As Indian consumers turn increasingly health-conscious, foods brands are keeping pace.
Rising consumer health-consciousness is expected to have a significant impact across most, if not all, packaged food categories over 2016-2021, according to February 2017 report by research agency Euromonitor. A 2016 study by the Access to Nutrition Foundation revealed that only 12% of the beverages and 16% of the snacks sold by India’s top 10 food companies were high on nutritional value.
So, in an attempt to shed their image as purveyors of unhealthy snacks, foreign firms as well as local giants, are launching products that contain less sugar, salt, and fat.
For instance, Nestle, the world’s largest food company, has promised to cut down sodium levels in its popular Maggi noodles, and sugar in Kit-Kat chocolate bars.
“We are working to improve the nutrient profile of our products, and proactively reducing sodium, salt, sugar, saturated fats, and trans-fats across relevant product categories through ongoing product reformulations,” a Nestle spokesperson told The Economic Times newspaper on March 15.
Embroiled in a costly scandal in 2015 over the use of monosodium glutamate in its noodles, Nestle will now also provide more nutritional information on its food labels, besides avoiding artificial colours in its products, according to the spokesperson. The move is in line with the company’s global plan to make its products more nutritious.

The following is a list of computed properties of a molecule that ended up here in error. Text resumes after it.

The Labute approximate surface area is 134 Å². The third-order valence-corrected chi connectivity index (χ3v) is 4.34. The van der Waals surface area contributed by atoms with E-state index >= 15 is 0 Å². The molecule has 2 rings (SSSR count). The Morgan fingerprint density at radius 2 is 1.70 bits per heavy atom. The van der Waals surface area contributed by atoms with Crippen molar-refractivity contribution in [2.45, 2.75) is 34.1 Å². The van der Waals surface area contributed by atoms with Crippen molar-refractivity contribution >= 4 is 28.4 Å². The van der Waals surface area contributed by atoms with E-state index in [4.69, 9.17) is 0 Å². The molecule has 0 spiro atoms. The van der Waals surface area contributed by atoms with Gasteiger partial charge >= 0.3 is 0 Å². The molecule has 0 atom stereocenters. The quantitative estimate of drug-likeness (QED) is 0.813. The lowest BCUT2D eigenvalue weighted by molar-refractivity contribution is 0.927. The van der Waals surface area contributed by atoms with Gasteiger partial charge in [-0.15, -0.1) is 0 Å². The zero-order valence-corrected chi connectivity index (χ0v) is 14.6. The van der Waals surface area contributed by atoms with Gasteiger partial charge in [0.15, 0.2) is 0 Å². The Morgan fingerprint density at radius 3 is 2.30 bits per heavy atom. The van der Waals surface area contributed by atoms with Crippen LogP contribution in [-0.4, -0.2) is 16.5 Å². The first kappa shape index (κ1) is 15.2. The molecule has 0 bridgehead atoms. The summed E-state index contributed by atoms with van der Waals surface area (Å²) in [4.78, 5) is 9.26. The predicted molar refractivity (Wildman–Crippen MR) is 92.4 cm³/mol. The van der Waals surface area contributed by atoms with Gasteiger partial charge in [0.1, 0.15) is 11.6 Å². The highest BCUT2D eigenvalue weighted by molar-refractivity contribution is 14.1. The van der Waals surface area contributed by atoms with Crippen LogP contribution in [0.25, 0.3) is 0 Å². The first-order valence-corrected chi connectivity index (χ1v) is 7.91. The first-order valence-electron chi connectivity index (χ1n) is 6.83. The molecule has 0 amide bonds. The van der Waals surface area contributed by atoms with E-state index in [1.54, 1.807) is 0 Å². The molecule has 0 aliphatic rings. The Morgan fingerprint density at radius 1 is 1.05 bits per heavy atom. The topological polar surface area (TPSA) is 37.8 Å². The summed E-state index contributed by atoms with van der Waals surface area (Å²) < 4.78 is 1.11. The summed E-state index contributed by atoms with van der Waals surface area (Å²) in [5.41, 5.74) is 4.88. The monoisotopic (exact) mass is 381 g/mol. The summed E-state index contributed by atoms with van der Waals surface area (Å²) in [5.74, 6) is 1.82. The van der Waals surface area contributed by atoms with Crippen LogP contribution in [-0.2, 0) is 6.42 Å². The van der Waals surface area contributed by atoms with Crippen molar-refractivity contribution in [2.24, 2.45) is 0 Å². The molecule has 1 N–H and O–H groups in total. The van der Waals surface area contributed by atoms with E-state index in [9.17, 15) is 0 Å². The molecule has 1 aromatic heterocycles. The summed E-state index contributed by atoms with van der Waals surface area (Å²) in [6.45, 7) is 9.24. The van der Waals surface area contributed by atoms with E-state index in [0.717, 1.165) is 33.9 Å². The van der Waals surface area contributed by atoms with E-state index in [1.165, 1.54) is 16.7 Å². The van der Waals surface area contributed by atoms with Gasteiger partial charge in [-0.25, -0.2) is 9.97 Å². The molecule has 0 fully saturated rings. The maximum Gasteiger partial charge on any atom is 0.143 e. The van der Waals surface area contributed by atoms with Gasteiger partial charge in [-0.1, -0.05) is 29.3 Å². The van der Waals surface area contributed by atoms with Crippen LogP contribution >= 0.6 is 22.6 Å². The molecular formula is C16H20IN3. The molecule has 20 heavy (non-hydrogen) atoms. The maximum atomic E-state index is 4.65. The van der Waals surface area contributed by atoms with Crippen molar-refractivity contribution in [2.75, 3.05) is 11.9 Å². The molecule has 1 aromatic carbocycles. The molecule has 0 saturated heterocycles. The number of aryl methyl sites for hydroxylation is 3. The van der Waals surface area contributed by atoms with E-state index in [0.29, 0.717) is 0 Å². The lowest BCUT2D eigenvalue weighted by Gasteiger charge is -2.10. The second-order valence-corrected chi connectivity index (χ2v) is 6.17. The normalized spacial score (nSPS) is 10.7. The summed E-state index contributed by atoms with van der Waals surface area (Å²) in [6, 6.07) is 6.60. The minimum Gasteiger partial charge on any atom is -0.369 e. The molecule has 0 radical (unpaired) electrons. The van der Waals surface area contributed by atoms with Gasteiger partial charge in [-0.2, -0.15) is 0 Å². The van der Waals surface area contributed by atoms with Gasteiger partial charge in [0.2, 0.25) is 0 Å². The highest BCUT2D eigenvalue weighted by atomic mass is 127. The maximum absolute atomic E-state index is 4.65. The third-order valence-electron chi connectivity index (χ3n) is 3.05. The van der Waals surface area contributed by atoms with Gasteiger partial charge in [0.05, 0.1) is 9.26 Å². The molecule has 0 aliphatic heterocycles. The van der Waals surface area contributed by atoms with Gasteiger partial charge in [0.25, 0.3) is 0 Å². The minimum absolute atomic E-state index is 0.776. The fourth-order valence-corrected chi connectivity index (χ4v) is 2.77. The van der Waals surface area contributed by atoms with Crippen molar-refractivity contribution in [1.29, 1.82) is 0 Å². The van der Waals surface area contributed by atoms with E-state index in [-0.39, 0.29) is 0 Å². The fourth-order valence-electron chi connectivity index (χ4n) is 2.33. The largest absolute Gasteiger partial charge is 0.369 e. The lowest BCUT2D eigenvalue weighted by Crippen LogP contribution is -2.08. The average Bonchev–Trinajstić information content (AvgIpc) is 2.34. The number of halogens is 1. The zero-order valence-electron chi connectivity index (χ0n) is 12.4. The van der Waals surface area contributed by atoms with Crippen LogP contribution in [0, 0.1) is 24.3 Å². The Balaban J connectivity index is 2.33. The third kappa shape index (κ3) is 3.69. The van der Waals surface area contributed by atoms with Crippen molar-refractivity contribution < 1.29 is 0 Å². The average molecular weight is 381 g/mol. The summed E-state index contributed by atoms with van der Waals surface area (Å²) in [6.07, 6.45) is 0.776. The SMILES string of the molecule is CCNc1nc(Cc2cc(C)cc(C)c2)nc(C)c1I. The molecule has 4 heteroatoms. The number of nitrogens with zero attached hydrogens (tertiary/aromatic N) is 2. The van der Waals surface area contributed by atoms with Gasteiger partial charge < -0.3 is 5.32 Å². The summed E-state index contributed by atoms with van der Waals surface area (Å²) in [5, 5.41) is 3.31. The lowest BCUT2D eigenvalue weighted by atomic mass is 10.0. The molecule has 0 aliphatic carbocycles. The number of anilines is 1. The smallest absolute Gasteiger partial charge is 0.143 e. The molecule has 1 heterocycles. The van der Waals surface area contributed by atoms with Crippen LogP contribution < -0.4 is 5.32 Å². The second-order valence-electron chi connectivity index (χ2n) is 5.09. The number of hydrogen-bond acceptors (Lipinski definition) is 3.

This comes just a few weeks after food and beverage giant PepsiCo’s move. The company has expanded its healthier offerings under the Quaker Oats brand to include a range of ready-to-cook Indian breakfast mixes. It also introduced a vitamin-packed fruit drink range under the Tropicana brand.
“We’ve realised that to win in nutrition in India, we need to tap into local needs and offer local products that suit the palettes of the Indian consumers,” Deepika Warrier, PepsiCo India vice-president for nutrition, told the Mint newspaper.
PepsiCo already generates 45% of its total global revenue from so-called “guilt-free” products, including low-calorie beverages and snacks made of more nutritious grains and fruits. So, the company’s strategy in India echoes a lucrative worldwide shift. The goal is to expand the local nutritious portfolio 2-2.5 times faster than the core business, Warrier said.
Passing on samosas
Indians have for years been fed on a diet of sweet, salty and spicy snacks that are often fried and rich in oil. But as urban consumers gain more exposure to global dietary trends, the shift towards healthy eating is inevitable.
India’s market for packaged healthy foods and beverages is still relatively small, at around Rs10,352 crore ($1.6 billion). However, it’s growing at about 10% annually, a 2016 report by research agency Nielsen says. That’s in part due to growing awareness of lifestyle-related diseases. Diabetes and high blood pressure, for instance, are now among the top health concerns faced by Indians.